Because Clicker is about finding and pointing you toward available shows, you usually end up streaming the show directly from the host site. This means your browser may need to be compatible with the host site’s stream. In the case of “FlashForward,” you get two choices — ABC.com and Hulu. Since I already use Hulu, I’m more likely to choose that. But I also tried ABC and realized that no, I don’t want to download the ABC.COM Video Player Software plug-in and agree to ABC.com’s end user license agreement. So, a few back button hits on my browser and boom, Hulu it is.
The best feature of Clicker is its Playlist. If you create a free account, you can easily add shows to your playlist. You can add a single episode, all available episodes, or just all new episodes. It’s pretty simple to manage. In about 10 minutes, I suddenly found myself with hours and hours of great content on my playlist. There’s a reason I’m not recording every new episode of “The Simpsons” on my DVR, but hey, maybe I’ll find time to watch the latest “Treehouse of Horror” episode at my desk. It’s just a click to add “The Simpsons” to your playlist.
So now you know that I receive network television and I have a DVR. I’ve also got a decent HDTV and an old couch. Pair the two together, and most of the video I want to watch is on a big screen, in network television high definition — much better than streamed TV content. Clicker and other online television guide sites — like TVGuide.com, Channels.com, OVGuide.com, and SideReel.com, et al. — have years before they’ll compete with the average consumer’s living room and more traditional HD television delivery methods.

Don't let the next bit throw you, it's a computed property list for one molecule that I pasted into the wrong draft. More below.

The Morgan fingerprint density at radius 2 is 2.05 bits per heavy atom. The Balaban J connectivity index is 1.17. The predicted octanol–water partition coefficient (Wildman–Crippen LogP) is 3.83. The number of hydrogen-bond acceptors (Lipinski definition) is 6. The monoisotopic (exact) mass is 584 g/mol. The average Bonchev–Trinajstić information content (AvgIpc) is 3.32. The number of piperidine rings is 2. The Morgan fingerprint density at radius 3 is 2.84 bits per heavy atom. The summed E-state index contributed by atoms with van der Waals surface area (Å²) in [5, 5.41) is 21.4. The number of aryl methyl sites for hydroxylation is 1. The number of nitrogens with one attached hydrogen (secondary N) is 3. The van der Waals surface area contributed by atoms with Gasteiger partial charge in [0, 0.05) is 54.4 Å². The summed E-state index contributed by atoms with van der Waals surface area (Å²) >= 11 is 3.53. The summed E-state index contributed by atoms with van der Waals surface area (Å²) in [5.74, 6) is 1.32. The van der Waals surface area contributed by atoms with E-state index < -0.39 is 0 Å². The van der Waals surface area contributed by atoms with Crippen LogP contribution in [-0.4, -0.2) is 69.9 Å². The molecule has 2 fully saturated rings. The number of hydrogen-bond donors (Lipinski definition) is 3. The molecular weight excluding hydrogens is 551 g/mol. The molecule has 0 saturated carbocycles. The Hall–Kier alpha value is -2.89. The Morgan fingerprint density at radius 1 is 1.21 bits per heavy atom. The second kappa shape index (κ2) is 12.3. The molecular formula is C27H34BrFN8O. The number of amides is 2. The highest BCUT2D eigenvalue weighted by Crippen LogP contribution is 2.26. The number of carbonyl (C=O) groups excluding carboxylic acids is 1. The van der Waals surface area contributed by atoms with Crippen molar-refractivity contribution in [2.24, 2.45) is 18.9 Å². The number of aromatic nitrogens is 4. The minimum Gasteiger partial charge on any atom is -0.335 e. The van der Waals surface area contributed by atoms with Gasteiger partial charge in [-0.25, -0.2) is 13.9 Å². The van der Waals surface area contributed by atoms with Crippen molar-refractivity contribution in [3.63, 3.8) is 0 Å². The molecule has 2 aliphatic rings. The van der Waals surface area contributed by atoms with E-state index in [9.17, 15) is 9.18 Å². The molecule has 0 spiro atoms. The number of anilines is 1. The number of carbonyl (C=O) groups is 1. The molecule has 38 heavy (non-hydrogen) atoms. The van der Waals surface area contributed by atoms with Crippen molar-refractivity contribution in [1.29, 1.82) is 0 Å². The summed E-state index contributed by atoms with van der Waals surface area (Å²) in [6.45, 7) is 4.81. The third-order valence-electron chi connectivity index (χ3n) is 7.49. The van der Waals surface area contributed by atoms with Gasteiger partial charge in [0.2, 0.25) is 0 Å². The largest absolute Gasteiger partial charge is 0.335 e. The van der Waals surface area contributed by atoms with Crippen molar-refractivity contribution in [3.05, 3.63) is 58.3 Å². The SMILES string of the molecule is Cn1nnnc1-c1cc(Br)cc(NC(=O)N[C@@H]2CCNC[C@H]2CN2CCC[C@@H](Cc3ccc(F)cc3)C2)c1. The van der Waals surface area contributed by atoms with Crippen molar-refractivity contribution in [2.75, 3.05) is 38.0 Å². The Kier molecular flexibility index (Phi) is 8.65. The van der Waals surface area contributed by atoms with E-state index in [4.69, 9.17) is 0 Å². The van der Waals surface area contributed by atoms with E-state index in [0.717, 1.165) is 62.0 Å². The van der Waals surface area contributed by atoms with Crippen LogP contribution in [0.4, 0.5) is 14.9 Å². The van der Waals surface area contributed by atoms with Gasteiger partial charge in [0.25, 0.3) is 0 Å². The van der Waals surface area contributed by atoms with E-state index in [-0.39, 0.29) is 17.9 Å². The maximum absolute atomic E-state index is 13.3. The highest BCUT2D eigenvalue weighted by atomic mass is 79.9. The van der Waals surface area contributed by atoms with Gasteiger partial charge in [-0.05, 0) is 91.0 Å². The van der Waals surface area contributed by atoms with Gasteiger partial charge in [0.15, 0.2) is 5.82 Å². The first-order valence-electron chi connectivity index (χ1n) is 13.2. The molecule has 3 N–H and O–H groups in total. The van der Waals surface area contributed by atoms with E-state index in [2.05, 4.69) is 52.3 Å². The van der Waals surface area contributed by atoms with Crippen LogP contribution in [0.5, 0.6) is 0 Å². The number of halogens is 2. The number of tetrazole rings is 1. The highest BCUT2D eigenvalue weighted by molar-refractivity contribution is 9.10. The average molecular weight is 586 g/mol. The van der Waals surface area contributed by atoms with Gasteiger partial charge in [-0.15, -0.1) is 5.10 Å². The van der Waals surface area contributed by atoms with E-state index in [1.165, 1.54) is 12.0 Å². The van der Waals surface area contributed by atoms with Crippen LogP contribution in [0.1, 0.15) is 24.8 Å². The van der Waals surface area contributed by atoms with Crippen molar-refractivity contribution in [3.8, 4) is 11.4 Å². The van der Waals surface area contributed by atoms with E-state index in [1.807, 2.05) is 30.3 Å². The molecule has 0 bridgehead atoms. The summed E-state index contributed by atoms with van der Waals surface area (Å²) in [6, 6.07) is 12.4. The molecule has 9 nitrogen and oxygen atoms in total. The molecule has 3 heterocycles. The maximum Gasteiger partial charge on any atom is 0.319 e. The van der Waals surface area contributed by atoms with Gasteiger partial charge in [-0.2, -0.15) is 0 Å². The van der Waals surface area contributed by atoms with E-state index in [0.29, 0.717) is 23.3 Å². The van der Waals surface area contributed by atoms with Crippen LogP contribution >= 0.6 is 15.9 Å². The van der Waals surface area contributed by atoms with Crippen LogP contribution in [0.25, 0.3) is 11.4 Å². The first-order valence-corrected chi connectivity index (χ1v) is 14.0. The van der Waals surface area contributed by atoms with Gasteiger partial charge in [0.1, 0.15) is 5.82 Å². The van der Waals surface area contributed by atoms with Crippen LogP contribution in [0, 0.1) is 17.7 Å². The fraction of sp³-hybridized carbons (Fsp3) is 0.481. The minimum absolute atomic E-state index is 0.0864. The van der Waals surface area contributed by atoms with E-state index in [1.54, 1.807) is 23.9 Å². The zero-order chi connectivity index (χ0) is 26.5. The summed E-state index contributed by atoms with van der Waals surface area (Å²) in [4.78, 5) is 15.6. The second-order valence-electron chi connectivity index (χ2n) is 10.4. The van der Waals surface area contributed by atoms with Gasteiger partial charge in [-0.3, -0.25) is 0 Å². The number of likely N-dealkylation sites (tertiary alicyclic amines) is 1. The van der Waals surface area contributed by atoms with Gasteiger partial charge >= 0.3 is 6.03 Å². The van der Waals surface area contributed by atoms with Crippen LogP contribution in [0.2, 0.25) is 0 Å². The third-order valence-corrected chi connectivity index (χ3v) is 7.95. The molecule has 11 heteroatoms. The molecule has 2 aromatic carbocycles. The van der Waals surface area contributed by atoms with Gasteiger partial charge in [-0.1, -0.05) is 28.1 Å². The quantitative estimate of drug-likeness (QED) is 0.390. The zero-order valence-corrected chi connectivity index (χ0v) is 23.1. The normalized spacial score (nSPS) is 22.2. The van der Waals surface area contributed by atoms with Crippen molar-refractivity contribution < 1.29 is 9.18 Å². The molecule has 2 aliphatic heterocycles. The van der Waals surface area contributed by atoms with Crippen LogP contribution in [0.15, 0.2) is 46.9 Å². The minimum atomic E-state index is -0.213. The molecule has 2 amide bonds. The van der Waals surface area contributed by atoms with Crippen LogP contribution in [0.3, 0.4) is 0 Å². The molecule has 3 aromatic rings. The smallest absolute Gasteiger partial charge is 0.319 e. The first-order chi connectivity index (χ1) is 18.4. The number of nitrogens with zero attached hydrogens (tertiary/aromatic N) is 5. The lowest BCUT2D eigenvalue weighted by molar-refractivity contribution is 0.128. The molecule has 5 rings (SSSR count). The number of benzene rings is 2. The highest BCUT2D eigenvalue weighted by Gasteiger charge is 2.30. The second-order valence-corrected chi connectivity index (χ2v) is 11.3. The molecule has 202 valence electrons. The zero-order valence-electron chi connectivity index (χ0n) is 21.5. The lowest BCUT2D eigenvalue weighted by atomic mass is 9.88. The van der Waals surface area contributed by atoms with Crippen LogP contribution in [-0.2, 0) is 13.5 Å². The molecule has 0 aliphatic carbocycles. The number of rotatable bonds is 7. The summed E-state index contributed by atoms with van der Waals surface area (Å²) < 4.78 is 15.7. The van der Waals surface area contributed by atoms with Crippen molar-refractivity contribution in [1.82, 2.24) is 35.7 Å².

Still, sometimes I run into episodes or shows that I haven’t been following or haven’t recorded or heard about and want to watch them, like “The Daily Show with Jon Stewart.” I can’t take the time to enjoy Jon Stewart on a daily basis, but once a week or so, I can check out the guests and recent action via my Clicker playlist. Nice.
The playlist, though, isn’t a perfect system. For example, many shows have online publication rights that let only a certain number of the most recent shows be made available online. Take “Castle,” for instance. I just recently ran into “Castle,” and it’s a decent show. I’m not sure how long it’ll be able to sustain my interest, but I’m willing to give it a try. I started watching one of the episodes late at night and got sidetracked. The next day, the episode was off my playlist. Obviously, Clicker only tracks that it sent me to the online video and didn’t realize that I didn’t actually watch it. When I managed to find a link, I learned that the episode had expired on both Hulu and ABC.
Bummer. And the limited time frames of availability is a fundamental problem with online streaming video in the world today. Byzantine broadcast rights are hard for regular consumers to follow, if not tolerate. So the episode that I had watched a portion of? The only way to finish it would be to wait for a rerun … or buy it from iTunes.
Clicker is new, easy-to-use, and clutter-free. Similar guides offer similar functionality, as do video search engines like Blinkx and Truveo, and perhaps because they’ve been around longer, they tend to be crammed full of information, if not a lot more advertising.
Hopefully, Clicker will be able to retain its clean ease-of-use as it balances its need to generate revenue off the service. Meanwhile, I’ll be using it for those moments when the couch and HDTV aren’t readily available.